Create your own commands for Amazon Echo and Google Home

The Amazon Echo and the Google Home are among the elite when it comes to smart hub speakers. The list of supported commands for the Amazon and Google speakers is growing all the time, but if you find something’s missing, you’ve got another option—create your own.

The easiest way to create a custom Amazon Echo or Google Home command is to make use of IFTTT (If This Then That), a free service that connects together all kinds of other services and apps—you can use it to copy your Facebook status updates to Twitter, or to get weather reports texted to your phone, or to log your fitness tracking statistics to Google Drive, and so on.

You can also use it to create custom commands for Alexa on your Amazon Echo or Google Assistant on your Google Home. Once you’ve created a free IFTTT account, click your avatar in the top right-hand corner, choose New Applet, and you’re up and running.

Each IFTTT applet needs an “if this” trigger and a “then that” action. David Nield/Popular Science

The web app guides you step-by-step through the process of creating your own Alexa commands. Select Amazon Alexa or Google Assistant as the “this” part of the applet, then pick the option labelled “Say a specific phrase” (Amazon) or “Say a simple phrase” (Google).

Along the way you’ll need to sign in with your Google or Amazon account so that IFTTT can successfully hook up to your smart speaker.

Type in the phrase you want to use, which you’ll need to say after “Alexa trigger” or “OK Google” once the command is set up, depending on which speaker you’re using, then click Create trigger.

IFTTT trigger
Choose Amazon Alexa or Google Assistant as your trigger. David Nield/Popular Science

In the case of Google Assistant, a few extra options are available: You can specify up to two alternative voice commands for launching the same function, and you can specify what the Google Assistant should say in response.

For the effect part of the process your options are wide option. For example, you might want to start blinking your Philips Hue lights or performing other actions around your smart home devices. You can also use your voice to command outside services like Facebook, Instagram, Twitter, email, Spotify, and others. You’ve got plenty of options to pick from.

You could create a voice command to play a song, or to text a friend, or to unlock the smart lock on your front door. For example, to create an Echo command that calls your phone (in case it’s lost somewhere), choose Phone Call as your action.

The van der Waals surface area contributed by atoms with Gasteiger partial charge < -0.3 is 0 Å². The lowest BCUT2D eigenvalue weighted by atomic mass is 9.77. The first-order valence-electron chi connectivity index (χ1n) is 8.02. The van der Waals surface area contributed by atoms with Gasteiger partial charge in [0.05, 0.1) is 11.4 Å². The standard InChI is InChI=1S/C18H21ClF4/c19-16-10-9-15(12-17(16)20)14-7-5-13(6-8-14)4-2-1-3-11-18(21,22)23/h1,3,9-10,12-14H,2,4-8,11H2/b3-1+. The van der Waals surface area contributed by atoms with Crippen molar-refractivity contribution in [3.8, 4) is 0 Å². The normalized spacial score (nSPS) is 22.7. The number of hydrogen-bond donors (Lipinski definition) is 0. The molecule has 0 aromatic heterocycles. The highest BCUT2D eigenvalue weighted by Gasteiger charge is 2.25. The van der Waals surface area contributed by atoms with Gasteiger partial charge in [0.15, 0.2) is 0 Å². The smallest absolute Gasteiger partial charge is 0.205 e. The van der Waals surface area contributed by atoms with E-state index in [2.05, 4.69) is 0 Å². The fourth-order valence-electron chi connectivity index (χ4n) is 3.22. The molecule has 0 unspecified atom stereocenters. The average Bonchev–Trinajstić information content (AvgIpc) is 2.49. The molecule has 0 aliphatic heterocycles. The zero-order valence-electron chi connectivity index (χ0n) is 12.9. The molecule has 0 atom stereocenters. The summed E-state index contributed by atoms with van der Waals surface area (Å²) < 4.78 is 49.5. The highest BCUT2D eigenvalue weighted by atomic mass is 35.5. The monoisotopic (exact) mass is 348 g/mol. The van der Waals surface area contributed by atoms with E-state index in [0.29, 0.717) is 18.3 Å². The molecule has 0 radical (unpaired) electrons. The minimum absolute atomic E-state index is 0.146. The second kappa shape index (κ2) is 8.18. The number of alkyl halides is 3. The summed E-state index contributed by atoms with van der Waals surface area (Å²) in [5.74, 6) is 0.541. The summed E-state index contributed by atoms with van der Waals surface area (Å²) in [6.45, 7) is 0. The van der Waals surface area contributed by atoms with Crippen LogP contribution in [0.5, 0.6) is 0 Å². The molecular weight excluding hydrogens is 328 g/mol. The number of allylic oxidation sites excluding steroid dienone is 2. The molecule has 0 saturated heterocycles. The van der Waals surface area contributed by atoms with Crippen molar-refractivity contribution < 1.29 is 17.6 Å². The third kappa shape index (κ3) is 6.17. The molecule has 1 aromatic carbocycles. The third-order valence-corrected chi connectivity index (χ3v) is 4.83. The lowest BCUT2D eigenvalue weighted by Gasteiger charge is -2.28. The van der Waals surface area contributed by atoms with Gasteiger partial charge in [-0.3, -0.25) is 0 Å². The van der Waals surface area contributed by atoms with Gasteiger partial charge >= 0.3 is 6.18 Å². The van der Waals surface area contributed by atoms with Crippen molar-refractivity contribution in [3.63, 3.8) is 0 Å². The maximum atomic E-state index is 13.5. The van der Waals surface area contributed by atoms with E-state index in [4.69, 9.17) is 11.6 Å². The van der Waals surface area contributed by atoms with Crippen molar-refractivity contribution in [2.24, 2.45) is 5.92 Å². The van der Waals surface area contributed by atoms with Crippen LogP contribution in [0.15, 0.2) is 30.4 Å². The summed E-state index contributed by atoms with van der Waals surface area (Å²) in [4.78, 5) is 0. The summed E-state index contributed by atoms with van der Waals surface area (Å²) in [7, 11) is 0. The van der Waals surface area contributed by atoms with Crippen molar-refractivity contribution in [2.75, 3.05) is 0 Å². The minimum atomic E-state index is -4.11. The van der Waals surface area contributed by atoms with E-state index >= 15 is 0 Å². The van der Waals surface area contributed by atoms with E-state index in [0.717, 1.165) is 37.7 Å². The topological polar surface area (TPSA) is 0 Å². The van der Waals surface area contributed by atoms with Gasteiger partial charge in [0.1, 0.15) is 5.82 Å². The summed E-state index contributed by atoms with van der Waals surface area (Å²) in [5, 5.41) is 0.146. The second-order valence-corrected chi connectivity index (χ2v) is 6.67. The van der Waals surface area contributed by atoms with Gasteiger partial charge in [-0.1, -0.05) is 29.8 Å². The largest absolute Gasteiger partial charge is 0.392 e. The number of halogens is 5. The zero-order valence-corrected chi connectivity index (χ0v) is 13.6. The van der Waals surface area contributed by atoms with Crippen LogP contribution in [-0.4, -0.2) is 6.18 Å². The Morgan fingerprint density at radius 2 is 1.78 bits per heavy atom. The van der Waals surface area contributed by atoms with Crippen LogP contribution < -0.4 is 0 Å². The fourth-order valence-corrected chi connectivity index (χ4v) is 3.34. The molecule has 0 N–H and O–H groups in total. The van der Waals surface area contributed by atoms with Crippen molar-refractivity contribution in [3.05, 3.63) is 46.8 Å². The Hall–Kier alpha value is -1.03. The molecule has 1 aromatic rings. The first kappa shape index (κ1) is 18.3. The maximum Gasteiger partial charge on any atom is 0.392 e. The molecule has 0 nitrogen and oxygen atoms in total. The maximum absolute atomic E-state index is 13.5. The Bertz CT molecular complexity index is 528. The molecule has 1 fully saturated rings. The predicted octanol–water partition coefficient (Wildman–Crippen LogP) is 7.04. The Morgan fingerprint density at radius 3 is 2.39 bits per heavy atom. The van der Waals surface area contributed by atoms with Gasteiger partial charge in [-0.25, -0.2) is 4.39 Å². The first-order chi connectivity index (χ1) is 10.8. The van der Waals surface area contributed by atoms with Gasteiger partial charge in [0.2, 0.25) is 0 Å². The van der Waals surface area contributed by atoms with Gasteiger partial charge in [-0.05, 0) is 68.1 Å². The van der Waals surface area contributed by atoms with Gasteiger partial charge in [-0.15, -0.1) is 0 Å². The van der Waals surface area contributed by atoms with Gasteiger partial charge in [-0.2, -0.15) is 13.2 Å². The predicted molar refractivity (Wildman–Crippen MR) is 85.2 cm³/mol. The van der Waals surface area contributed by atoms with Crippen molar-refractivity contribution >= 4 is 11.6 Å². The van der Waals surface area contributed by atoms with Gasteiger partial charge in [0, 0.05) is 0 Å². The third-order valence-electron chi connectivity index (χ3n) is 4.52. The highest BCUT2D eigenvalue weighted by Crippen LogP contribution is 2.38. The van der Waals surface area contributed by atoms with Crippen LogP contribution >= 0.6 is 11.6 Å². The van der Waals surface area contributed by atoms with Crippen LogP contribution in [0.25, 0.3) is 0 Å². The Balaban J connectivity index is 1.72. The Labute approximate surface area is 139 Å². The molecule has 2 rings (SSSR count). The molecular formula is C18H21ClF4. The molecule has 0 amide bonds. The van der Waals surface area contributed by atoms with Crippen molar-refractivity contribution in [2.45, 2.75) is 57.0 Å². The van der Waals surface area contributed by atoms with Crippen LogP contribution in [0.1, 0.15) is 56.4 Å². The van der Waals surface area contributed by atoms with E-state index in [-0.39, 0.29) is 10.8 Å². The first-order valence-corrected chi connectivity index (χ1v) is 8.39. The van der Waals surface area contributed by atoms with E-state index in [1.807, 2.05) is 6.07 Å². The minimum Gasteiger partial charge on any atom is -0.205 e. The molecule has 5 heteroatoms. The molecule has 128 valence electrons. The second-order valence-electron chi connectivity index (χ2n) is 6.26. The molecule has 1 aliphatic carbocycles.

IFTTT action
A host of supported services can be used as actions. David Nield/Popular Science

In the case of Google Home, you can add text or number “ingredients” when you create an applet, ingredients that can then be used in the subsequent actions. A text ingredient might be a tweet you want posting, or a number ingredient might be the temperature at which you want to set your thermostat.

So to create a Google Home command to send a tweet, select Twitter as your action, then choose Post a tweet. The {{TextField}} ingredient (the words you spoke after the voice command trigger) should already be filled out as the Tweet text. You can adapt these examples to whatever purpose you like.

That’s the simple option, but if you’ve got an Android phone and a bit of spare cash you can use Tasker ($2.99) and the AutoVoice plug-in ($2.49) as well. The process is a bit more involved but you’ve got more flexibility in terms of the commands you can create—you could switch Wi-Fi and Bluetooth off on your phone, for example, or display a pop-up window on your handset, or start playing some tunes in a music app.

Tasker is more involved and only works with Android devices. David Nield/Popular Science

First, you need to get AutoVoice connected. For Google Home, open up the Home app menu, then choose More settings then Services. For the Amazon Echo, head to this page on the web to add the skill to your smart speaker.

With that done, open the AutoVoice app on your phone, tap AutoVoice Devices, then choose the account you’ve also got registered on your speaker. In Tasker, tap the plus button at the bottom, then Event, then Plugin, then AutoVoice, then Recognized.

Tap the pencil icon next to the Configuration heading, then Commands to set up the voice prompts you want to use. It’s up to you which voice prompts you use, though you probably want to avoid using anything that’s too similar to something your speaker already does.

AutoVoice is less user-friendly than IFTTT but is a very versatile tool. David Nield/Popular Science

With that done, the commands you’ve created can be linked to any action in Tasker—from changing settings on your phone to launching apps to muting the volume. As with IFTTT, you’ve got a host of different actions to pick from—perhaps the best place to learn all about them is the Tasker website.

As we said, it’s a lot more involved and limited to Android, but for the more adventurous users out there, Tasker does reward the time and effort you put into it. For more help, check out the video tutorial put together by Tasker’s creator.

For the rest of us, connecting up IFTTT is a simple and free way to expand the capabilities of your Amazon Echo or Google Home speaker, if third-party developers haven’t already released a skill or action that does what you’re looking for.